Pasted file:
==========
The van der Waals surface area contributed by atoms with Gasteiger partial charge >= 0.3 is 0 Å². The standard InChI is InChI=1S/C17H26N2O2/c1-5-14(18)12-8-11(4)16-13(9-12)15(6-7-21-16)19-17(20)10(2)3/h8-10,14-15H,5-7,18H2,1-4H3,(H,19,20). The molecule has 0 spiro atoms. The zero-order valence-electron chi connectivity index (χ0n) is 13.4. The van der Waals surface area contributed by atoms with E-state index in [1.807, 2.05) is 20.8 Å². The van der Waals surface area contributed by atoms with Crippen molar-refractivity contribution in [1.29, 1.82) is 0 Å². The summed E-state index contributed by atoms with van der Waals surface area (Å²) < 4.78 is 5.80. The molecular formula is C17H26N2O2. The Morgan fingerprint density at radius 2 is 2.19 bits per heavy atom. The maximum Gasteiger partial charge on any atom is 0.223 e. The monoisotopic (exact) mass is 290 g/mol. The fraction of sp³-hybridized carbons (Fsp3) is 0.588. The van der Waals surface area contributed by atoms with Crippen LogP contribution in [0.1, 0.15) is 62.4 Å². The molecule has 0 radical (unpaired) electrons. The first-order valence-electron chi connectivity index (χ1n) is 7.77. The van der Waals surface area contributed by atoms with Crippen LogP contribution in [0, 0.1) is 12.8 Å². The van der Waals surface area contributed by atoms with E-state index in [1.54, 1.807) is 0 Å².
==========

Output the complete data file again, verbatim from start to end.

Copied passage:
The van der Waals surface area contributed by atoms with Gasteiger partial charge >= 0.3 is 0 Å². The standard InChI is InChI=1S/C17H26N2O2/c1-5-14(18)12-8-11(4)16-13(9-12)15(6-7-21-16)19-17(20)10(2)3/h8-10,14-15H,5-7,18H2,1-4H3,(H,19,20). The molecule has 0 spiro atoms. The zero-order valence-electron chi connectivity index (χ0n) is 13.4. The van der Waals surface area contributed by atoms with E-state index in [1.807, 2.05) is 20.8 Å². The van der Waals surface area contributed by atoms with Crippen molar-refractivity contribution in [1.29, 1.82) is 0 Å². The summed E-state index contributed by atoms with van der Waals surface area (Å²) < 4.78 is 5.80. The molecular formula is C17H26N2O2. The Morgan fingerprint density at radius 2 is 2.19 bits per heavy atom. The maximum Gasteiger partial charge on any atom is 0.223 e. The monoisotopic (exact) mass is 290 g/mol. The fraction of sp³-hybridized carbons (Fsp3) is 0.588. The van der Waals surface area contributed by atoms with Crippen LogP contribution in [0.1, 0.15) is 62.4 Å². The molecule has 0 radical (unpaired) electrons. The first-order valence-electron chi connectivity index (χ1n) is 7.77. The van der Waals surface area contributed by atoms with Crippen LogP contribution in [0, 0.1) is 12.8 Å². The van der Waals surface area contributed by atoms with E-state index in [1.54, 1.807) is 0 Å².